Referring now to FIGURE 4, the emulsion side of t e cut-oil length of film 3& is next adhered to the face of the plastic sheet lit. As noted hereinabove, the photographic likenesses are projected from the film with the latter reversed. In this manner these likenesses will ap pear in their normal order on the emulsion of the cutoff length of film 39 when looking through the base thereof. A suitable adhesive (not shown in FIGURE 4) is employed to adhere the film length 30 to the plastic sheet it with such adhesive preferably having a bonding strength that is greater than the attraction of the emulsion of the film to the transparent body of the film. Such an adhesive is sold under the trademark Eastman 910 Cement distributed by Armstrong Cork Company of Lancaster, Pennsylvania. Conveniently, the adhesive will be suitably deposited on the face of the sheet ltl whereafter the cut-off film length 36 is pressed thereagainst as by means of a double roller assembly 32.

After the cut-oil length of film 32 has been adhered to the plastic sheet 19, the individual credit cards C will be punched out or otherwise cut out of the assembly 34 consisting of the plastic sheet id and film length 32, as indicated in FIGURE 5. This may be accomplished in a conventional manner.

Referring now to FIGURES 6 and 8, each completed credit card C comprises a base member 4% formed of synthetic plastic, a cover member formed of photographic film from the roll of film Eli and including a film backing 41 and a light-sensitive emulsion 42, and finally a layer of adhesive It will be noted that the emulsion 42 bears the photographic likenesses 24' as well as the other indicia 29' which are particular to each individual credit card.

Referring now to FlGURES 7 and 9, it has been previously set forth that the bonding strength of the adhesive 44 is preferably greater than the adherence of the emulsion 42 to the backing 41 of the cover member. Accordingly, should the cover member be peeled away from the face of the base member 4d, the adherence of the emulsion 42 to the adhesive 44 will cause fragments of the emulsion to be pulled away from the face of the base member. Thus, it will not be possible for an unauthorized holder of the card C to substitute another photographic likeness for that originally formed on the credit card C without defacing the card.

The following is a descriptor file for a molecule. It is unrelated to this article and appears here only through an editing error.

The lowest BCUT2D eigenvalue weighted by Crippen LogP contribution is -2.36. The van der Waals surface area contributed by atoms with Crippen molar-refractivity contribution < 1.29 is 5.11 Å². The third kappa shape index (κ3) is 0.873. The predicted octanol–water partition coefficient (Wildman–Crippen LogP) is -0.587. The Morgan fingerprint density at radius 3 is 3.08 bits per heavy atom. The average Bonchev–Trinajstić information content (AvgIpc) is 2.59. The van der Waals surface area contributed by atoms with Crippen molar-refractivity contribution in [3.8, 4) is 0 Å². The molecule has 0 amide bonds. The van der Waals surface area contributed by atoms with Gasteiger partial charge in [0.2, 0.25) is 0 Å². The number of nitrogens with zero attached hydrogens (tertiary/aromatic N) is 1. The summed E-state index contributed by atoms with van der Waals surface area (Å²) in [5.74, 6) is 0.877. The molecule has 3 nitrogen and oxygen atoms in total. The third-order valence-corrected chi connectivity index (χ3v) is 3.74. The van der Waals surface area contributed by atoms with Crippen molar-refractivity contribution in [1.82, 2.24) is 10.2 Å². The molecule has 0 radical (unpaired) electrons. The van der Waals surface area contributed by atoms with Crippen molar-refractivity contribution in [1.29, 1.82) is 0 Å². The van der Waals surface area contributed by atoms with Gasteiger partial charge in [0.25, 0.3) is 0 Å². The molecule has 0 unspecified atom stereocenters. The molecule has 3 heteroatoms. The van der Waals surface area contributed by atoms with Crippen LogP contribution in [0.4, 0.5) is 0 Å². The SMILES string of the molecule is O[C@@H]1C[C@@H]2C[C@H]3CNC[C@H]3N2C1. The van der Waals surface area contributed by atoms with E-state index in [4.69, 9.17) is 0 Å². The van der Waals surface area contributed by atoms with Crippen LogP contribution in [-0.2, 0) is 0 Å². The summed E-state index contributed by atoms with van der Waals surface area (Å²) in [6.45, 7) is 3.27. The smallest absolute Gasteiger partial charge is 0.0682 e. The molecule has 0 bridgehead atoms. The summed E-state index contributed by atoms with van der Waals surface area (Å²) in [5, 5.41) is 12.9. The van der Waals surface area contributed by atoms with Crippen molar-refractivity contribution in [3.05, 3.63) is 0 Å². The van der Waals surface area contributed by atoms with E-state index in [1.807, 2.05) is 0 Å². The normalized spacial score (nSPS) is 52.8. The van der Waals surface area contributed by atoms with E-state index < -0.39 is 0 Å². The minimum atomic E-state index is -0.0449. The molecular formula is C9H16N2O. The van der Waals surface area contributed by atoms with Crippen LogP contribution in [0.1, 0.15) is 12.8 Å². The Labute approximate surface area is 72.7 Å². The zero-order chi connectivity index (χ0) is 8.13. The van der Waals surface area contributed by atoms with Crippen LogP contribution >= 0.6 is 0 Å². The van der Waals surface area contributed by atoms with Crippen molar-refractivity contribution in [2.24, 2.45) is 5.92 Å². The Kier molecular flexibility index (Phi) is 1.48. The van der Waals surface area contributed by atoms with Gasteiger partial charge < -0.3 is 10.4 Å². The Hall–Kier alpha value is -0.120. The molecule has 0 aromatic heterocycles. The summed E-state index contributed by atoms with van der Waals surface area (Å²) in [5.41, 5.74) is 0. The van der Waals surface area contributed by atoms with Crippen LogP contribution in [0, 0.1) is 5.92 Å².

It may be desirable to provide the completed credit card C with self-writing embossing. Generally, such embossing will set forth a code number permitting charges to be made to the card holders account. Where the credit card C is to be embossed the thickness of such card should preferably be in the order of one thirty second of an inch. In some instances it may be desirable to include means on the credit card C for receiving the card holders signature. This may be accomplished by providing an appropriate non-erasable strip of paper that is adhered to either side of the completed credit card.

From the foregoing description it will be observed that the present invention provides a method for producing credit cards or the like in large numbers at low cost.

The credit cards or the like produced in accordance with the present invention will have an attractive appearanc particularly where the indicia appearing on the plastic sheet 143 are printed in color. Generally, in the interest of economy the photographic likeness of the credit card holder as well as the other indicia appearing on the photographic film Zil will be in black and white.

Various modifications and changes may be made with respect to the foregoing detailed description without departing from the spirit of the present invention or the scope of the following claims.

I claim:

1. A method for making a tamper-proof identification card for use by a holder belonging to a common group,

comprising:

producing first indicia common to said group on one side of a non-transparent base member; photographing second indicia specifically pertaining to said holder onto the emulsion bearing side of a transparent photographic film; and adhering the emulsion bearing side of said film onto said one side of said base member with sufiicient bonding strength that said photographically-produced second indicia are defaced when said film is peeled from said base member but with said film normally protecting said indicia. 2. A method for making a tamper-proof identification card for use by a holder belonging to a common group, comprising: